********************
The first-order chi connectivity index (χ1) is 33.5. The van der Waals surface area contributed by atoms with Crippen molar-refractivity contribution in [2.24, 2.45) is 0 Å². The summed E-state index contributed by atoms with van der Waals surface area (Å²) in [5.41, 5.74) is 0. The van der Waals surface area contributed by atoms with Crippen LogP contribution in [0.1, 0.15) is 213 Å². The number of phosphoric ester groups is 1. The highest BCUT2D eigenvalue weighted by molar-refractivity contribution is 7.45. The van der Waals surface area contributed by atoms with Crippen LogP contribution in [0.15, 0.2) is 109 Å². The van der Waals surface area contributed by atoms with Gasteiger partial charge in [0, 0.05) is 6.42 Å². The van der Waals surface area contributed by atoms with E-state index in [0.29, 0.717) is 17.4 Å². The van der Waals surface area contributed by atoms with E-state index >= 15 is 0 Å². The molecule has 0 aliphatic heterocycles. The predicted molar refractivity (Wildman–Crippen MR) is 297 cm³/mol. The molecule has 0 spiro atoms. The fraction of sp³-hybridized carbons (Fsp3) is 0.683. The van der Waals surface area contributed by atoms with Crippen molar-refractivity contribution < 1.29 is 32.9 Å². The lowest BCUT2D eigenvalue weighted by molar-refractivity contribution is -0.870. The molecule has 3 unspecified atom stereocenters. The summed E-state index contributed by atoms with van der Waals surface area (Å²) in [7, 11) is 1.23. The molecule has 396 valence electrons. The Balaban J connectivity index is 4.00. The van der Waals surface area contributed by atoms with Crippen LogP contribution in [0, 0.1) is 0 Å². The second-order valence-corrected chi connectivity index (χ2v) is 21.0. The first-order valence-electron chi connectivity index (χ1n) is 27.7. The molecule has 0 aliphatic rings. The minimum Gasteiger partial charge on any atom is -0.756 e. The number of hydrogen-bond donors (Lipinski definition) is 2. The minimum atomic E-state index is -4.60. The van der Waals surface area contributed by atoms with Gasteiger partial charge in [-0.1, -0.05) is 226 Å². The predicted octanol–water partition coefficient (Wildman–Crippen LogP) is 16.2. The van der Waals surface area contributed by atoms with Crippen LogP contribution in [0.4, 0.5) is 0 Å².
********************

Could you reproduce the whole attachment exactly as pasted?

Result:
The first-order chi connectivity index (χ1) is 33.5. The van der Waals surface area contributed by atoms with Crippen molar-refractivity contribution in [2.24, 2.45) is 0 Å². The summed E-state index contributed by atoms with van der Waals surface area (Å²) in [5.41, 5.74) is 0. The van der Waals surface area contributed by atoms with Crippen LogP contribution in [0.1, 0.15) is 213 Å². The number of phosphoric ester groups is 1. The highest BCUT2D eigenvalue weighted by molar-refractivity contribution is 7.45. The van der Waals surface area contributed by atoms with Crippen LogP contribution in [0.15, 0.2) is 109 Å². The van der Waals surface area contributed by atoms with Gasteiger partial charge in [0, 0.05) is 6.42 Å². The van der Waals surface area contributed by atoms with E-state index in [0.29, 0.717) is 17.4 Å². The van der Waals surface area contributed by atoms with E-state index >= 15 is 0 Å². The molecule has 0 aliphatic heterocycles. The predicted molar refractivity (Wildman–Crippen MR) is 297 cm³/mol. The molecule has 0 spiro atoms. The fraction of sp³-hybridized carbons (Fsp3) is 0.683. The van der Waals surface area contributed by atoms with Crippen molar-refractivity contribution < 1.29 is 32.9 Å². The lowest BCUT2D eigenvalue weighted by molar-refractivity contribution is -0.870. The molecule has 3 unspecified atom stereocenters. The summed E-state index contributed by atoms with van der Waals surface area (Å²) in [7, 11) is 1.23. The molecule has 396 valence electrons. The Balaban J connectivity index is 4.00. The van der Waals surface area contributed by atoms with Crippen LogP contribution in [0, 0.1) is 0 Å². The second-order valence-corrected chi connectivity index (χ2v) is 21.0. The first-order valence-electron chi connectivity index (χ1n) is 27.7. The molecule has 0 aliphatic rings. The minimum Gasteiger partial charge on any atom is -0.756 e. The number of hydrogen-bond donors (Lipinski definition) is 2. The minimum atomic E-state index is -4.60. The van der Waals surface area contributed by atoms with Gasteiger partial charge in [-0.1, -0.05) is 226 Å². The predicted octanol–water partition coefficient (Wildman–Crippen LogP) is 16.2. The van der Waals surface area contributed by atoms with Crippen LogP contribution in [0.4, 0.5) is 0 Å².